Elden Ring lets you summon the spirits of your dead enemies, make them fight for you

Following the Elden Ring gameplay reveal during Summer Game Fest Kickoff Live, FromSoftware president and game director Hidetaka Miyazaki has given us a ton of new details in an interview with IGN.

Though Elden Ring might resemble Dark Souls with its dark fantasy setting and creatively grotesque enemies, Miyazaki said that the development team has “created a number of new action systems and game systems… to go hand-in-hand with the vast new world.” From what we’ve seen so far, Elden Ring looks like a mashup of every FromSoftware game from Demon’s Souls to Sekiro: Shadows Die Twice.

Many of these new systems were on display in the trailer, including horseback riding, but there was one in particular that you might have missed. One of these mechanics is that you can “summon the spirits of deceased enemies and use them as allies in battle.”

It’s not the first time that a FromSoft game has allowed you to turn your enemies into allies. Sekiro‘s Puppeteer Ninjutsu let you take over the minds of your enemies, for instance. The Dark Souls series and Bloodborne also let you call in AI help, though these were usually in the form of friendly AI and not former enemies, and they could only be summoned in specific spots.

Elden Ring seems to handle this mechanic differently, maybe as a magical ability that you can use at any time. Miyazaki said that you can “just choose to go in head-on” in fights, but that combat was designed to let the player “approach different situations at a high level of freedom.”

Part of that freedom is the way the stamina meter will work in Elden Ring. While it will have stamina meter similar to Dark Souls and Bloodborne, it will have “less influence on the player overall” in Elden Ring. “We wanted to make it feel less restrictive and contribute to that level of freedom more so than our previous titles,” Miyazaki said.

Stealth is also an option in Elden Ring. According to Miyazaki, it is a “relatively simple implementation of stealth, but it has a wide variety of uses.” As in Sekiro, players can crouch and hide in tall grass to avoid detection, and can sneak up behind enemies for a powerful backstab. You can also use stealth to “bypass certain areas and to assess situations from afar.”

Combat skills will also contribute to that sense of freedom. Instead of tying skills to specific weapons like they are in Dark Souls and Bloodborne, Elden Ring allows players to “freely interchange skills between a large variety of weapons.” In fact, there are “around a hundred skills in total,” Miyazaki said. Magic is also a big part of Elden Ring‘s combat.

Players will acquire new weapons, skills, magic spells, and abilities as they explore the world. You can also purchase these elements at shops or learn them from NPCs, Miyazaki said, but most of them are hidden throughout the world, encouraging players to veer from the beaten path. The different spirit summons that we mentioned earlier are items that you can find in the world, too, so it seems like specific enemy types are tied to specific summon items. You can also summon fellow players for co-operative play, though it’s unclear exactly how that will differ from previous FromSoft games and if you can specifically invite your friends to join you this time around.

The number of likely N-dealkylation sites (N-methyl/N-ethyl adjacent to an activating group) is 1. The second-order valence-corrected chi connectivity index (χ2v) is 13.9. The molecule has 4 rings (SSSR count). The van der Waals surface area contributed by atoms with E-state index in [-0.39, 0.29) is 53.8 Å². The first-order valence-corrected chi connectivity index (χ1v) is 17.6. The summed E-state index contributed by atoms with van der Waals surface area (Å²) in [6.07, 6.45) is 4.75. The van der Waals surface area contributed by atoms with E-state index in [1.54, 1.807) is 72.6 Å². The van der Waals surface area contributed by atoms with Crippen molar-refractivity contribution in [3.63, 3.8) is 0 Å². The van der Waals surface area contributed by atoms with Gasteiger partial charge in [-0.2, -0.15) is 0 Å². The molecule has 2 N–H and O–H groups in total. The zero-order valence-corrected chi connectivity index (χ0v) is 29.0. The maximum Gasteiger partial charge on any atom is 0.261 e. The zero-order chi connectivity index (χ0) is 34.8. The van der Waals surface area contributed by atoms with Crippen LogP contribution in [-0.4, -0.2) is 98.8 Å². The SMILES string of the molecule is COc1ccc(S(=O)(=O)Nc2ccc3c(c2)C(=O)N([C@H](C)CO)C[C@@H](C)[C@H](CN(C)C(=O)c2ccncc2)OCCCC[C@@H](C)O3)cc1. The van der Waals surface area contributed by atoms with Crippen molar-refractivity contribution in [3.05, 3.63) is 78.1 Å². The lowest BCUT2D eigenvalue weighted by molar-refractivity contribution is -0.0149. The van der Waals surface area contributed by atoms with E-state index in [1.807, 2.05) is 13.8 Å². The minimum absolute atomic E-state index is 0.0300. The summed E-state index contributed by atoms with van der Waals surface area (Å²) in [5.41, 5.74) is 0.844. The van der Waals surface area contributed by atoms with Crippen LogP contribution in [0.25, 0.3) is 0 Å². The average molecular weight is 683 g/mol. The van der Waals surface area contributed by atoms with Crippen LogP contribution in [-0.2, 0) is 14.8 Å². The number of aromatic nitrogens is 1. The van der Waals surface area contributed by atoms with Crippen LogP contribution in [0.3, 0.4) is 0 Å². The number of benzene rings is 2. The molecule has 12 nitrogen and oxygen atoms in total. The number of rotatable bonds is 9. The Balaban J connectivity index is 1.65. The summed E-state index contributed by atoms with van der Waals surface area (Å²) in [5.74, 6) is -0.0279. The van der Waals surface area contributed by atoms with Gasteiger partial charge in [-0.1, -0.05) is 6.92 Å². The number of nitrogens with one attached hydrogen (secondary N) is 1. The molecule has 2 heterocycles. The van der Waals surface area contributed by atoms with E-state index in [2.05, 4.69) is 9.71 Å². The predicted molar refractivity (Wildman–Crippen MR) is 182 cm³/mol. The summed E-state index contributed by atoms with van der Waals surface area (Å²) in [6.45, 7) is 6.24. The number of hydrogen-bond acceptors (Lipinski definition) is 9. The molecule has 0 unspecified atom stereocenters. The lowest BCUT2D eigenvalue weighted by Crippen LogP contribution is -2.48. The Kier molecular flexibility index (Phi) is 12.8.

As for what else we learned about the game, Miyazaki said that the game’s setting—The Lands Between—is split up into “six major areas,” each of which serve as the homes of the game’s demigods that inherited the broken shards of the Elden Ring. The demigods seem to be the main bosses of each area, but we’re sure that there are plenty of bosses and minibosses to fight as you make your way to each demigod’s lair.

Because The Lands Between is so epic in scale, it was important to the developers that the players not “get lost and not have any clue of what to do or where to go,” Miyazaki said. That’s why Elden Ring will have an “element of guidance, particularly at the beginning. There is a mainline route that [the player] can follow, but at any time they’re free to break off this route and to take the untrodden path.”

Miyazaki also said that players can tackle the six major areas of the map in any order they wish, though in classic FromSoft fashion, players “may get sent to a couple of areas against your will.” Likewise, players “wont be able to access everything from the start, but there are a lot of different ways you can approach each area.” If there aren’t at least a couple of shortcuts to unlock or elevators to unstick, we will be a little disappointed. Just a little.

In terms of Elden Ring‘s approach to storytelling, there will still be an element of the player having to discover the world’s hidden secrets as in previous games, but Miyazaki said that Elden Ring is a lot more character-driven, especially when it comes to the six demigods. Unlike Sekiro, the player character won’t have a name, so players can still project themselves onto a “blank slate,” but the story overall will be clearer and easier to grasp without having to read pages of item descriptions, Miyazaki said.

Last but not least, Miyazaki said that Elden Ring “really feels like a culmination of everything that I’ve enjoyed about game development and everything that I’ve brought to this point. I really, really hope that as a fan of [previous FromSoftware games], you’ll enjoy it.”

Elden Ring launches on January 21st, 2022, for Xbox Series X/S, PlayStation 5, Xbox One, PlayStation 4, and PC.

Images: Bandai Namco Entertainment Inc.

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